STORM - Solar system plasma Turbulence:  Observations, inteRmittency and Multifractals


Ulysses spacecraft

The solar wind mission

Ulysses is the first satellite that provided views of the Sun's poles. The scientific instruments on board Ulysses detect and measure solar wind ions and electrons, magnetic fields, energetic particles, cosmic rays, natural radio and plasma waves, cosmic dust, interstellar neutral gas, solar X-rays and cosmic gamma-ray bursts. The spacecraft was laubched in October 1990 and collected data until June 2009. Its orbit ranged from Jupiter to ~1.4 AU from the Sun and back out again, with a period of 6.2 years.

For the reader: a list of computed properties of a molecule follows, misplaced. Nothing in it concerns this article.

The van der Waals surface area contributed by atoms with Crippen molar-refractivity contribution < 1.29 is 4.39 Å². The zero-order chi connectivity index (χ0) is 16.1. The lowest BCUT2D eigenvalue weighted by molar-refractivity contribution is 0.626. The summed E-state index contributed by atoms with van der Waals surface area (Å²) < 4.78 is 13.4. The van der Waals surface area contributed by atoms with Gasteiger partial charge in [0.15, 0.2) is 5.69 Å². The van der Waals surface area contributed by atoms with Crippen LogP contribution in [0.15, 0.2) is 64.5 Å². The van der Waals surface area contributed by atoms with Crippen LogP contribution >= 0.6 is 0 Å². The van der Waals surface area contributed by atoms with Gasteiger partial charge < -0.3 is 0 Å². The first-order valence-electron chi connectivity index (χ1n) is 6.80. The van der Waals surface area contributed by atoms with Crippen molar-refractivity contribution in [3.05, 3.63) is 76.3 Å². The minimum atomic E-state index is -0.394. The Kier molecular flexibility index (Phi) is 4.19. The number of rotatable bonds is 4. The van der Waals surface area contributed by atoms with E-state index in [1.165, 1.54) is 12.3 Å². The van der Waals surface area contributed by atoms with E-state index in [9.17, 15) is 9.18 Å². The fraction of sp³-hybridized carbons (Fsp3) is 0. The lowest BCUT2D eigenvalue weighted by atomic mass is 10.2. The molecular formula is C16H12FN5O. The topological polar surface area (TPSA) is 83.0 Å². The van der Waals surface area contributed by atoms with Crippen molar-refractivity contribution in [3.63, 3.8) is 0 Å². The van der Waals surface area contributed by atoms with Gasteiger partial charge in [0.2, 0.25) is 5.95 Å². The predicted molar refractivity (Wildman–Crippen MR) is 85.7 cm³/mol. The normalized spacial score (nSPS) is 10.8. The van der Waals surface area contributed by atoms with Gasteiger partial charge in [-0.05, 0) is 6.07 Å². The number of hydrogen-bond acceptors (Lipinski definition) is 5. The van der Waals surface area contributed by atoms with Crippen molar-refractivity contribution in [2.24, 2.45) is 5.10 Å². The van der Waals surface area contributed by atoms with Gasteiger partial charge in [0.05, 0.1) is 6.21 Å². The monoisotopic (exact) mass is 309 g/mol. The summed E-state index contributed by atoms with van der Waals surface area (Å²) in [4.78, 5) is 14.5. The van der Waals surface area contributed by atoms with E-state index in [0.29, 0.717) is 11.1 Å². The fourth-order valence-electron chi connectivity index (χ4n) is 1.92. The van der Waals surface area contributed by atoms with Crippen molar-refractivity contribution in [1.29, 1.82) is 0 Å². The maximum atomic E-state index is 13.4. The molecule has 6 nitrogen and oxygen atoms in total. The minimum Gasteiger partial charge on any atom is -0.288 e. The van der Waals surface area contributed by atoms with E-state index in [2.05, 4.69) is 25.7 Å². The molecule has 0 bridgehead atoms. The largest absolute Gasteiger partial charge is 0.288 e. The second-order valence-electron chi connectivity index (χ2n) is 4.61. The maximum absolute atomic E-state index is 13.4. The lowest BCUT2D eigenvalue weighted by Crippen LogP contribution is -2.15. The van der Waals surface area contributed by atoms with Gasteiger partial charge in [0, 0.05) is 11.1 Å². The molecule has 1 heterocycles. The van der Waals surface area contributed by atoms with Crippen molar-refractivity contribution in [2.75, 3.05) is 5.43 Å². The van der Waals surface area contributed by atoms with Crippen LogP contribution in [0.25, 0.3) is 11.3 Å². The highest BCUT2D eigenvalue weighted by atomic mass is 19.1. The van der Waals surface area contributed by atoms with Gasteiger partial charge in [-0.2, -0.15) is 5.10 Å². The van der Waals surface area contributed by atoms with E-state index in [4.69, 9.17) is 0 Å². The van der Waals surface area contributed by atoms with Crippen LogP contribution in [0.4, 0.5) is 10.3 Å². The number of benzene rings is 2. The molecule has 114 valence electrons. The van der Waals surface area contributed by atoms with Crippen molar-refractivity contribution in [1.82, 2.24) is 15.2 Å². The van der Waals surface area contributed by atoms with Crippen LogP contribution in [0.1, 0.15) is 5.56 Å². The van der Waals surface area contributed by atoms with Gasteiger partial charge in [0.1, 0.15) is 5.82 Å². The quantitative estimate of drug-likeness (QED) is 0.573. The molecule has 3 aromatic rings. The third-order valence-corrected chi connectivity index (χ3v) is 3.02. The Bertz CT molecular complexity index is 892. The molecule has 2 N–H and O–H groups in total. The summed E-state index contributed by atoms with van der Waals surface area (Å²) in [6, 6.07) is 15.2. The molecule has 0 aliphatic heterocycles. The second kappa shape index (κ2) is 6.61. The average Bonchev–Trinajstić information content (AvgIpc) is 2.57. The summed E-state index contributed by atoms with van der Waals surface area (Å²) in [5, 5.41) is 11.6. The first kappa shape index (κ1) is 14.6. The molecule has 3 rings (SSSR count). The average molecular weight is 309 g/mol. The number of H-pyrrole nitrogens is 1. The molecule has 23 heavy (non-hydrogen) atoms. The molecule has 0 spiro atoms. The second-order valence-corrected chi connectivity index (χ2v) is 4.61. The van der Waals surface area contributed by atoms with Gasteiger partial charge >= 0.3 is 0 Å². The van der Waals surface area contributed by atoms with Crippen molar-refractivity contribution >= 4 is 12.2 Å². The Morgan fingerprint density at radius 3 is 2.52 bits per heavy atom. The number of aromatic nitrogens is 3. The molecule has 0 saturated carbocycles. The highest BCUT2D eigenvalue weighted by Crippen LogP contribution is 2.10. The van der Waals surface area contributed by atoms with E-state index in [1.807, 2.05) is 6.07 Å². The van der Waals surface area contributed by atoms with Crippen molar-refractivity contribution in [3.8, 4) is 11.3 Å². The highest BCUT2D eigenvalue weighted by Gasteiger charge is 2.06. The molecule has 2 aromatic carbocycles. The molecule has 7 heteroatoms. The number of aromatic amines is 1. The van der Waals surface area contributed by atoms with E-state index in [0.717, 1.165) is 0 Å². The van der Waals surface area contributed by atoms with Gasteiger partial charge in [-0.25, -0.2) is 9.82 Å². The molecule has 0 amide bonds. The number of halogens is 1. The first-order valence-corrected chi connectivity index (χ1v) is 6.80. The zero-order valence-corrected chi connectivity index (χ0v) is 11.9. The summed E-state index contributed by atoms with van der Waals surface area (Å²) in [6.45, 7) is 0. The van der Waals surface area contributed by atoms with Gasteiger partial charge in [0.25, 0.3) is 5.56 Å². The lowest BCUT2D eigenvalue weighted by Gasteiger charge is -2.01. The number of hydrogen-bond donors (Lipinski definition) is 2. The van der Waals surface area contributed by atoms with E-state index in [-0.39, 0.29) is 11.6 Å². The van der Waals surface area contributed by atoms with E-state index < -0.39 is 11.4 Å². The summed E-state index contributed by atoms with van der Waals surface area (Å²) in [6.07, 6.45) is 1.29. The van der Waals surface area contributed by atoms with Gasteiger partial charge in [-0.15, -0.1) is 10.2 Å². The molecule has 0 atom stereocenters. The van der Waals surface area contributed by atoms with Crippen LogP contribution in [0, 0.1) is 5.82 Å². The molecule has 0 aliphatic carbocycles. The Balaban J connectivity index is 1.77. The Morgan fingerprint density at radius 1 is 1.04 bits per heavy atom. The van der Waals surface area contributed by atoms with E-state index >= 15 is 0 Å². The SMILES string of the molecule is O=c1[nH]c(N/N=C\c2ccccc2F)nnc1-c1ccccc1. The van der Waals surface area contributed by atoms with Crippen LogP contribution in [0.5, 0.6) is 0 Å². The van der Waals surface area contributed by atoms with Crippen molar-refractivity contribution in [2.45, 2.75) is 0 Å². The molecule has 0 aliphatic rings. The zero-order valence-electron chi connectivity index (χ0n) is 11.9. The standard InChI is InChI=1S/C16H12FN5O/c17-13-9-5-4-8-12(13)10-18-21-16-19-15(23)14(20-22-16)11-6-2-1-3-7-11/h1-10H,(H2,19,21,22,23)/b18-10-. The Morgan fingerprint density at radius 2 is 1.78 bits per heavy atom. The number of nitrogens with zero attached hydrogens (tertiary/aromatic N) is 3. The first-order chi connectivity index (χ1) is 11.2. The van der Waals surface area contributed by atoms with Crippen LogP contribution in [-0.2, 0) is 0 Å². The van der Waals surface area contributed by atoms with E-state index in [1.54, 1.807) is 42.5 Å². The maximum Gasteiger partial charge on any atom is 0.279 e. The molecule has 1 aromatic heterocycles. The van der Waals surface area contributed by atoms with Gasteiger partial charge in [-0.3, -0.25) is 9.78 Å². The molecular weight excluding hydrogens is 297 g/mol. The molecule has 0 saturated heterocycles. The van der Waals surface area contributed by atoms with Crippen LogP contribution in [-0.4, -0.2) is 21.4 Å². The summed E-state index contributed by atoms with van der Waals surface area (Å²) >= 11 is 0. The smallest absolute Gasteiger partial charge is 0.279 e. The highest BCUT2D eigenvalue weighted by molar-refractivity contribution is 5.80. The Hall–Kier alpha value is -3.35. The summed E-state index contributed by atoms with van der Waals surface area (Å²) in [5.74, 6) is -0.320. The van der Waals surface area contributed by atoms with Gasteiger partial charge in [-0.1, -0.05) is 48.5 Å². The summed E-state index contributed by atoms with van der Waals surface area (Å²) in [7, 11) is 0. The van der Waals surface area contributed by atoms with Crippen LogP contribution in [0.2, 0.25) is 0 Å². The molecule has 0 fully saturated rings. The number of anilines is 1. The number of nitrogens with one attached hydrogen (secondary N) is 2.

Ulysses data base represents the most complete set of continuous interplanetary and solar wind measurements ever recorded. The Ulysses data base is maintained by the European Space Agency and is available via a web based interface at (the Ulysses Final Archive). This data repository will give access to magnetic field and plasma data from the solar wind in the ecliptic and polar regions, in conjunction with data from Cluster and Venus Express. Three sets of polar passes were completed during its operational lifetime: in 1994/1995, 2000/2001 and 2007/2008. Ulysses made many fundamental discoveries, and revealed the structure of the Sun and of the solar wind during the maximum and minimum phases of the solar cycle. In STORM we use data from Ulysses to characterize the turbulence of the solar wind and how its properties depend on the Sun's activity.